Oh, Mexico

When James Taylor sang about our southern neighbor in 1975, Mexico sounded “so sweet with the sun sinking low / Moon’s so bright like to light up the night / Make everything all right.” Today, everything is not all right.

A recent University of San Diego Trans-Border Institute report confirms increasing violence. Organized crime-driven killings grew from 2,800 in 2007 to more than 15,000 last year. Nearly half of last year’s homicides were in the four Mexican states that border Texas.

The turmoil is driving many Mexicans of means to transfer wealth and family to San Antonio.

Mexicans account for many high end retail and real estate purchases in north and northwest San Antonio. How much of the activity is prompted by the violence is debatable, but it clearly falls between some and significant.

The boost to our local economy is bittersweet. Long-term, we would be better off with a stable, healthy and economically growing Mexico. We are naive to think the violence will automatically restrain itself at the border.

The desire for a strong southern neighbor moved Congress to pass the North American Free Trade Agreement (NAFTA) almost two decades ago. Unfortunately, one provision of the treaty has yet to implemented: long-haul, cross-border trucking.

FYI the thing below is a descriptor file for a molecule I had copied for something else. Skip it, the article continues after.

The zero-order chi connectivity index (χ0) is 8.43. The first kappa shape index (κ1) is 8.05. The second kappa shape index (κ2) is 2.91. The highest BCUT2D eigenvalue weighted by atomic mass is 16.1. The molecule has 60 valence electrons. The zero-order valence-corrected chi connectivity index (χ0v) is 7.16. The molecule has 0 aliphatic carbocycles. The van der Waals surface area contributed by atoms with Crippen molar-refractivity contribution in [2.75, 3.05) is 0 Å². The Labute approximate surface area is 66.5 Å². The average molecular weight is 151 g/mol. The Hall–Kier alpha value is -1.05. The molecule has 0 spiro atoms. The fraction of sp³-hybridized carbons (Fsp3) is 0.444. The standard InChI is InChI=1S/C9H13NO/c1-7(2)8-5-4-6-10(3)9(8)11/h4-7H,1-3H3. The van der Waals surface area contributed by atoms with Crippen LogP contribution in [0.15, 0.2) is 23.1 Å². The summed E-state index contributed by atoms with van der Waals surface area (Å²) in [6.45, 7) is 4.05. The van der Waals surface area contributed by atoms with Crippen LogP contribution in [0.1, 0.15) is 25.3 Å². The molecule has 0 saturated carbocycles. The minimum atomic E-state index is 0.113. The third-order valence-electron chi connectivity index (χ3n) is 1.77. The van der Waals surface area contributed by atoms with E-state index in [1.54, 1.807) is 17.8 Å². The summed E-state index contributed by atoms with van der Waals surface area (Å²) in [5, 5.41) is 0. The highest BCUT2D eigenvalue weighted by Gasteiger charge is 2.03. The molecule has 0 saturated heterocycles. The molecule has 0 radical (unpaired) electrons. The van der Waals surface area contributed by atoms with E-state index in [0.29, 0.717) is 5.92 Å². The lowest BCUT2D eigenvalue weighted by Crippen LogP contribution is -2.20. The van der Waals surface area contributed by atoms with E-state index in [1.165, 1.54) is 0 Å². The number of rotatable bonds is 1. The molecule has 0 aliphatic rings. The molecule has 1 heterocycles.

Currently, U.S. and Mexican cargo trucks cannot move quickly across the border or travel on each other’s highways. Union-driven safety concerns stalled the initiative for years before the Bush Administration instituted a program in 2007 to move the provision forward.

Mysteriously, President Obama nixed the program when he took office. As a result, Mexico instituted tariffs on a list of of American exports. Sales of those products in Mexico dropped 81%, forcing Mr. Obama to reconsider. Big Labor is still opposed.

Ed Sills with the Texas AFL-CIO: “We are against the NAFTA trucking provision. [It] will eventually eliminate solid middle-class jobs in trucking and ports.”

Such classic protectionism will only help keep Mexico in the third world. Doing what we said we’d do 17 years ago will help bring it out.

A serendipity: long-haul trucking will strengthen San Antonio’s industrial real estate market. Companies will be able to locate distribution centers here instead of along the border since Monterrey can be reached in a day if cargo doesn’t have to change trucks or wait in long lines.

Immigration reform – defined as a better, faster method of documenting Mexican citizens for manual service in the U.S. – will also strengthen Mexico and relieve pressure at the border. It will reduce human trafficking and payments to organized crime rings.

Reform would make it safer and simpler for workers to return more often to Mexico, a society that needs the positive influence of as many honest, hardworking people as possible. Presently, every trip back and forth is a life-threatening proposition.

Mexico provides a labor supply that our economy demands. We need a focused, limited system that meets the needs of all parties involved while taking advantage of none. Immigration reform, along with long-haul trucking, are two steps to make our neighbor safer and stronger.

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